My day started with some research after Brittany Murphy's death. Because you want to know who else died at 32 of cardiac arrest? Karen Carpenter, the woman who inadvertently put anorexia on the map. Here's one of those cases where we probably won't have any trustworthy information until the print accounts come out, but the sources I've seen put Murphy at 5'5" and 105 pounds. Whatever other factors might be involved, that is just plain too skinny.
Once I got started, I was disturbed at how hard it is to find helpful info about healthy weight. If you look online for the health risks of being underweight, there's a sea of incomprehension, summarized generally as "OMG, how can being skinny be bad for you? That's not possible!"
This is the blurb about underweightness that I don't feel bad re-printing, since I came across it on a half-dozen health sites before I gave up looking for something more substantial in that direction:
"There are a number of reasons why someone may be underweight. Some people are just naturally thinner than others, because they tend to burn more calories or eat less. Other people may lose weight as a result of certain medications or an underlying medical condition. Sudden weight loss without trying can also be an indication of a health problem, so talk to your doctor.
"For some people, being too thin is a self-induced condition, known as anorexia nervosa. Anorexia is a condition where sufferers may diet to the point of near-starvation or exercise excessively all in the name of weight control. Though anorexia is a psychological illness, it can have serious physical complications, including heart and lung problems, osteoporosis, and, in some cases, death."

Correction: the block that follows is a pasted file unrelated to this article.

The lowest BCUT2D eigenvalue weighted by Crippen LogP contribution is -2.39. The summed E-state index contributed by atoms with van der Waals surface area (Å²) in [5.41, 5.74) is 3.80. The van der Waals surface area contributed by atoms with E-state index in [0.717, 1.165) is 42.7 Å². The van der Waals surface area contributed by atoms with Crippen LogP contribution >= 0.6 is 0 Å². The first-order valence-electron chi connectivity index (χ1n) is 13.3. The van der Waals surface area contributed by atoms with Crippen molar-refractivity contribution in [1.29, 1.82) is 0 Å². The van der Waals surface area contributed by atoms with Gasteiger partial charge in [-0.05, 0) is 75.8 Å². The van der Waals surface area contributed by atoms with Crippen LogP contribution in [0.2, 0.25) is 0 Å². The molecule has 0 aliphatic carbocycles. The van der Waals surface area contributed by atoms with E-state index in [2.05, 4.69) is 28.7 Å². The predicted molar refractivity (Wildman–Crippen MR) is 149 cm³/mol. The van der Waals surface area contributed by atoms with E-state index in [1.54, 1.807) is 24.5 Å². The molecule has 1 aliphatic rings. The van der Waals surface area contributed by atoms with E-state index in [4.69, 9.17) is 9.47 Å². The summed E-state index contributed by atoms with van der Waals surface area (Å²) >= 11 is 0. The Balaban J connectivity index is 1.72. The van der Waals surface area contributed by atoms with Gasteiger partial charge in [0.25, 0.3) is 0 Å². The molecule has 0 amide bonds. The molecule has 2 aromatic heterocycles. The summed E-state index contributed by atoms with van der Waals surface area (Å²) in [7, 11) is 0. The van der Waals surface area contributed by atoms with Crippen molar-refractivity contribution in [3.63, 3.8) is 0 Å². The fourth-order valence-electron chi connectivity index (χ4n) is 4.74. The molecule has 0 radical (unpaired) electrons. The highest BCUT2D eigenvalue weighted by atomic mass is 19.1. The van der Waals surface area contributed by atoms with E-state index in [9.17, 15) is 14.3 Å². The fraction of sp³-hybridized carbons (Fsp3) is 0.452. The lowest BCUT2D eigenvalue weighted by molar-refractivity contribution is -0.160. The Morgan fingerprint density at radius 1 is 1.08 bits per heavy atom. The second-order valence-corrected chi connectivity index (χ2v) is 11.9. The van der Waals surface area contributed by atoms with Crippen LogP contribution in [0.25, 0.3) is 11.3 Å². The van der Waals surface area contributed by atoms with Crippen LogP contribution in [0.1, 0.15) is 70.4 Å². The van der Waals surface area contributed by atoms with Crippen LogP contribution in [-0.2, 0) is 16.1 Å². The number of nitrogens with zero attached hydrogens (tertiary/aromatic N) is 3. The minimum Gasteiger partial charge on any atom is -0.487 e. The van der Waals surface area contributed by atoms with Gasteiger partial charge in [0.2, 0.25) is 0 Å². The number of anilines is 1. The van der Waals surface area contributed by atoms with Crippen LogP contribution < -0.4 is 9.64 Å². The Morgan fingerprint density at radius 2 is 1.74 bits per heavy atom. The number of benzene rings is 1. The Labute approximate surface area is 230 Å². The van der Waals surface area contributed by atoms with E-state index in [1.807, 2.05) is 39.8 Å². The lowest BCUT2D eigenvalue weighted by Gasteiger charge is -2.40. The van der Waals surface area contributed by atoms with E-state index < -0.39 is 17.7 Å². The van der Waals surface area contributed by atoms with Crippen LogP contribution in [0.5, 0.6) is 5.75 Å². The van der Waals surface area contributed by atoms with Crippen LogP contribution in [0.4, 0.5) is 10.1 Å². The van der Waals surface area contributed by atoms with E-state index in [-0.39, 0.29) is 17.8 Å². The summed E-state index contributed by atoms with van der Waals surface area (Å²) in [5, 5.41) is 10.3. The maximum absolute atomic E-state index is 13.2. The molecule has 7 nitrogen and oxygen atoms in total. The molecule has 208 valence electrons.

See what they're doing there? On the one hand, you're either just naturally skinny, or it's a medical condition. On the other, you have an extreme, clinically diagnosable mental disorder. Nothing about otherwise healthy people who DON'T FREAKING EAT. Many girls, and under-reported boys, are too thin, frequently because they're on dangerous diets and/or exercise regimens, without being close to technically anorexic (as I also know from my adventures in insurance, where all eating disorders are diagnoses with specific criteria).
If you search for the health risks of anorexia, you do find all sorts of information about the dangers, including to the heart, and the particular danger of cardiac arrest.
The problem here is that it's not the existence of an eating disorder as such that causes the health problem. It's not your self-image or your constellation of symptoms. It is the simple fact of not taking in enough nutrients to fuel the system, which is very dangerous for your health, especially over time. I wish the media would stop talking about anorexia and eating disorders and use some plain language for once: it is dangerous to be TOO SKINNY. Your heart doesn't care why you're too skinny. It doesn't know. It's just trying to work with what it has coming in, and if that isn't enough, there's too much stress on it.
Oddly enough, Kareena Kapoor, of the infamous "Size Zero," is also 32. I've found various sources for her weight, and the highest number I saw was 92 pounds. I've tested various healthy weight for height charts, and the lowest healthy weight I've seen for a small-framed woman of 5'4" is 111 pounds, although even Weight Watchers, who I'd assume would have different standards from mine, suggests 117. Get healthier, Bebo, before it's too late!
Full disclosure: yes, I'm a little vehement about this, because I know. I'm small-framed, of a nervous, high-metabolism temperament, and when I was skinny, I knew I was too skinny. I've never dieted a day in my life. Under no criteria could I have been considered anorexic, or diagnosable with an "eating disorder." I was just broke, and I wasn't making it a priority to take care of myself. And I didn't realize that the skinnier you are, the less margin there is. (Which all these skinny dieting girls don't either: skipping meals when you have a little padding is one thing, but skipping them when you're barely taking in enough to function in the first place is totally different).
I'm 5'6" and into my mid-twenties, I weighed about 95 pounds. I would wake up at night, and my heart would be racing, for no reason at all. It was very unhealthy, and I did not look good. People thought I looked sick. I am a million times better off with some meat on my bones.
I've made myself hungry, so yes! Time for bagel...